Fact-Checking the Fact-Checkers
Kevin Wright
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Compounding the problem is the difference between “accurate” and “true.” It’s easy to convey a perception that’s not true while still being 100% accurate as to the facts.

For instance, it’s accurate to say that Trump asked all ambassadors to vacate their posts by inauguration day. To be truthful, however, one would also have to mention that Obama did the same thing in 2008 and nobody thought anything of it. And it’s certainly accurate to say that such an action causes a lot of disruption in families. But to be truthful, you’d have to mention that the military and corporations move people around all the time. It’s just part of the job.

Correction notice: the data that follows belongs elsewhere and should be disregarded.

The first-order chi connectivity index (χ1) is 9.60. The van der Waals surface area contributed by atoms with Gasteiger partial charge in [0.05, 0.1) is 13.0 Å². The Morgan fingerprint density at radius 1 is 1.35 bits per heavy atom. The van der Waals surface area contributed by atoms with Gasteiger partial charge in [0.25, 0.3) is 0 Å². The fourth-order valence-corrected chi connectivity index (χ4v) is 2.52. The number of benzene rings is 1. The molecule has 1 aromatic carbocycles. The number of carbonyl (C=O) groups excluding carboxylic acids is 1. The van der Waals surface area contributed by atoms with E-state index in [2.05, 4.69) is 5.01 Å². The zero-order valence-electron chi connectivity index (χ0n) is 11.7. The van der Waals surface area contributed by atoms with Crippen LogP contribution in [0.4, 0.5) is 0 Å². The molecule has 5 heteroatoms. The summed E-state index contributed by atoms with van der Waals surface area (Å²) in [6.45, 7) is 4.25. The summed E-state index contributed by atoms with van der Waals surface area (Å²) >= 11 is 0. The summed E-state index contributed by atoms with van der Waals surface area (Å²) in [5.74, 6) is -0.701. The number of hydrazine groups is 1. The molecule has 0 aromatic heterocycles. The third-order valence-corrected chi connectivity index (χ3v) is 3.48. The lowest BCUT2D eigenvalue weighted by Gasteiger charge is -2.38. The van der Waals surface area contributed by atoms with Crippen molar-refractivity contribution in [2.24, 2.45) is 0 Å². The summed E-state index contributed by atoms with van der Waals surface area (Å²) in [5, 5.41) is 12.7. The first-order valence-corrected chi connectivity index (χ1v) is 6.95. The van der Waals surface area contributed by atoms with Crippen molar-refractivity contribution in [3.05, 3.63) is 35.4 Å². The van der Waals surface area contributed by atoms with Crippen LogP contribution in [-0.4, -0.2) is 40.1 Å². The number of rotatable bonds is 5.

Even the best fact-checking proves, at best, that information given is accurate. But it doesn’t consider the information that’s left out — information that frequently has a huge impact on the “truth.”

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